502 F2d 1211 Thrift Shoe Co Inc National Cash Register Co v. B Danning
502 F.2d 1211
15 UCC Rep.Serv. 525
In the Matter of THRIFT SHOE CO., INC., Debtor.
The NATIONAL CASH REGISTER CO., Appellant,
Curtis B. DANNING, Receiver, and Thrift Shoe Co., Inc., Appellees.
United States Court of Appeals, Ninth Circuit.
Sept. 13, 1974.
N. Stanley Leland (argued) of Leland, Hoffman & Kalik, Beverly Hills, Cal., for appellant.
Richard F. Broude (argued) of Gendel, Raskoff, Shapiro & Quittner, Los Angeles, Cal., for appellees.
SKOPIL, District Judge:
Appellant, The National Cash Register Co. (NCR), claims a security interest in cash registers sold to the debtor, Thrift Shoe Co., Inc. (Thrift), under a sales contract and security agreement.
Before the entire purchase price of the cash registers had been paid, Thrift filed a petition for an arrangement under Chapter XI of the Bankruptcy Act. Upon application of the receiver, Curtis B. Danning, the referee found that NCR's financing statement failed to comply with California law. He declared that NCR had an unperfected security interest and that its lien was subordinate to that of the receiver. The United States District Court for the Central District of California confirmed the referee's order. NCR appeals.
To perfect a security interest of the type involved, 9401(1)(c) of the California Commercial Code requires that a financing statement be filed with the Secretary of State. The content of the statement is specified by 9402(1), which states in relevant part as follows:
'A financing statement is sufficient if it is signed by the debtor and by the secured party, gives the name and mailing address of the secured party, the name and mailing address of the debtor and contains a statement indicating the types of collateral or describing the items of collateral. The financing statement shall also set forth: . . . if the debtor is doing business under a trade name or style, such trade name or style . . .. A copy of the security agreement is sufficient as a financing statement if it contains the above information and is signed by both parties.'The added requirement that the trade name be included in the financing statement modifies the Uniform Commercial Code and is unique to California. In In re Thomas, 466 F.2d 51 (9th Cir. 1972), we expressly declined to rule on the question of whether a financing statement in California must comply with this provision in order to be valid.
In the financing statements involved here, the correct name of the debtor, 'Thrift Shoe Co., Inc.', was given. However, the debtor's correct trade name, 'Hudson Discount Family Stores', was not given. One financing statement incorrectly listed the trade name as 'Thrift Shoe, Inc.', and the other incorrectly stated the trade name as 'Thrift Shoe, Inc. doing business as Hudson Shoes'. The district judge found that NCR had actual and constructive knowledge of the debtor's trade name or style at the time the cash registers were sold.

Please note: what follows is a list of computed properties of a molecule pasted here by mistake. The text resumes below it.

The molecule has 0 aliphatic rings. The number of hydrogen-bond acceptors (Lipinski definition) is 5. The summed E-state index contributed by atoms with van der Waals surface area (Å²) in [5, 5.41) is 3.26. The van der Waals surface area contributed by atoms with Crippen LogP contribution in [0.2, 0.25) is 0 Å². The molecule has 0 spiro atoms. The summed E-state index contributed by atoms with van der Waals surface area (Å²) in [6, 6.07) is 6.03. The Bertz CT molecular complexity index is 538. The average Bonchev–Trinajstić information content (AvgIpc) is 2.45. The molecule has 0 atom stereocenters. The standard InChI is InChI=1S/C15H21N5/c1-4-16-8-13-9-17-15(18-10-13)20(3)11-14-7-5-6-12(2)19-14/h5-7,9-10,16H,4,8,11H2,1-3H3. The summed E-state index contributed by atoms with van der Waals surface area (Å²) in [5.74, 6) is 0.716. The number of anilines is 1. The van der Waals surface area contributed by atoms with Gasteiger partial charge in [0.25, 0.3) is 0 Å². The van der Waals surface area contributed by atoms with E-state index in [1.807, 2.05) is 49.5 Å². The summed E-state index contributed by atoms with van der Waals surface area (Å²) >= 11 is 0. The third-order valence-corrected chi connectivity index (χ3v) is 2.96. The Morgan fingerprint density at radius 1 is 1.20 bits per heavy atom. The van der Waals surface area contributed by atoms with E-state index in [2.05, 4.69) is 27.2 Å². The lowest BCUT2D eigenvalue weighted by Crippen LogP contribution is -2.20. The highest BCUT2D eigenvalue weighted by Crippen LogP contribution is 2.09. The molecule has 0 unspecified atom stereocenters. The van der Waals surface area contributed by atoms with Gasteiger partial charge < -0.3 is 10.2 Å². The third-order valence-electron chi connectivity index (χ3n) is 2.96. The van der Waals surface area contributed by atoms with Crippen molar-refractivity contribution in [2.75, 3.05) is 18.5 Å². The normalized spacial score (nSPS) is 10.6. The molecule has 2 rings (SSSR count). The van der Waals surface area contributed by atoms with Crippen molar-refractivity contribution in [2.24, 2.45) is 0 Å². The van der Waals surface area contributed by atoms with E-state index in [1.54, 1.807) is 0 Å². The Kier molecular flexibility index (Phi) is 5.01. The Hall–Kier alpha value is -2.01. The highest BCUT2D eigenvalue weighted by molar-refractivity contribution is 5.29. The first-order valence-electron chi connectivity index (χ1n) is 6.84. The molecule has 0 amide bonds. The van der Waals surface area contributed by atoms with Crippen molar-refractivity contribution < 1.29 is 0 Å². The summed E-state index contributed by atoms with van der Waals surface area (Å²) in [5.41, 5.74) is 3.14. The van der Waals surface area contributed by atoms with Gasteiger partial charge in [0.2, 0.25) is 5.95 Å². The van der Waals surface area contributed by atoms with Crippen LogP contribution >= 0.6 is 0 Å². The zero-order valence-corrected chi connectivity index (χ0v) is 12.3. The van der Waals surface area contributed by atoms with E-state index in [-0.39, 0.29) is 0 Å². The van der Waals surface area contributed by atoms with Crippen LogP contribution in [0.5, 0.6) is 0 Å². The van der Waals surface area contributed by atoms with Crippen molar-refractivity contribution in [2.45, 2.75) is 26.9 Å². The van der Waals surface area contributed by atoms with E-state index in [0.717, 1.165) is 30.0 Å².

NCR argues that its security interest is nevertheless valid because (1) inclusion of the debtor's trade name in the financing statement is not mandatory, (2) inclusion of the debtor's true name was enough to put a prudent prospective creditor on notice of NCR's security interest, and (3) there is no evidence that any creditor was misled by failure to include the proper trade name. NCR also contends that even if its financing statement is insufficient, the receiver cannot challenge NCR's security interest because there would be no benefit to general creditors. We reject NCR's arguments.
The California statute requires that both the real name and the trade name of the debtor be given if a filed financing statement is to perfect a securty interest. The legislative intent in requiring the disclosure of the trade name of the debtor is obvious. Trade names are used extensively, and many businesses operate under several trade names. A potential creditor may know a debtor only by a trade name. The method of filing required by the statute would give notice whether the search be made under either the real name or the trade name of the debtor. The official form of the financing statement in California contains a special line for the trade name or style. Also, the financing statement is indexed under the trade name of the debtor as well as the true name. In view of the importance of the notice function of financing statements, it is inconceivable that the legislature intended that inclusion of the trade name be optional. General Electric Credit Corp. v. Aurora Mobil Homes, 37 Cal.App.3d 1016, 112 Cal.Rptr. 735 (1974); Borg-Warner Acceptance Corp. v. Bank of Marin, 36 Cal.App.3d 286, 111 Cal.Rptr. 361 (1973).
The word 'shall' has traditionally been interpreted as a mandatory direction in a statute. United States v. Machado, 306 F.Supp. 995, 997 (N.D.Cal. 1969). In 9402(1) of the California Commercial Code 'shall' was intended to be mandatory. Contrary to NCR's suggestion, there is no inherent conflict in the statute if 'shall', as used in the second sentence of 9402(1), is given a mandatory construction. Both the first and second sentences can harmoniously be construed as mandatory.
NCR's financing statements do not substantially comply with the requirements of 9402(1). They frustrate the very purpose of the statutory scheme because they fail to give the minimum information considered necessary by the California legislature to put a searcher on inquiry. A creditor searching under the name 'Hudson Discount Family Stores'-- the name which the debtor used in its business-- would not discover the asserted security interest of NCR.
The fact that there is no evidence that any creditor was actually misled is not determinative. The controlling fact is that an ideal hypothetical creditor would not have discovered NCR's lien by examining the notice index under the debtor's trade name. In re Thomas, supra.
Honorable Otto R. Skopil, Jr., District of Oregon, sitting by designation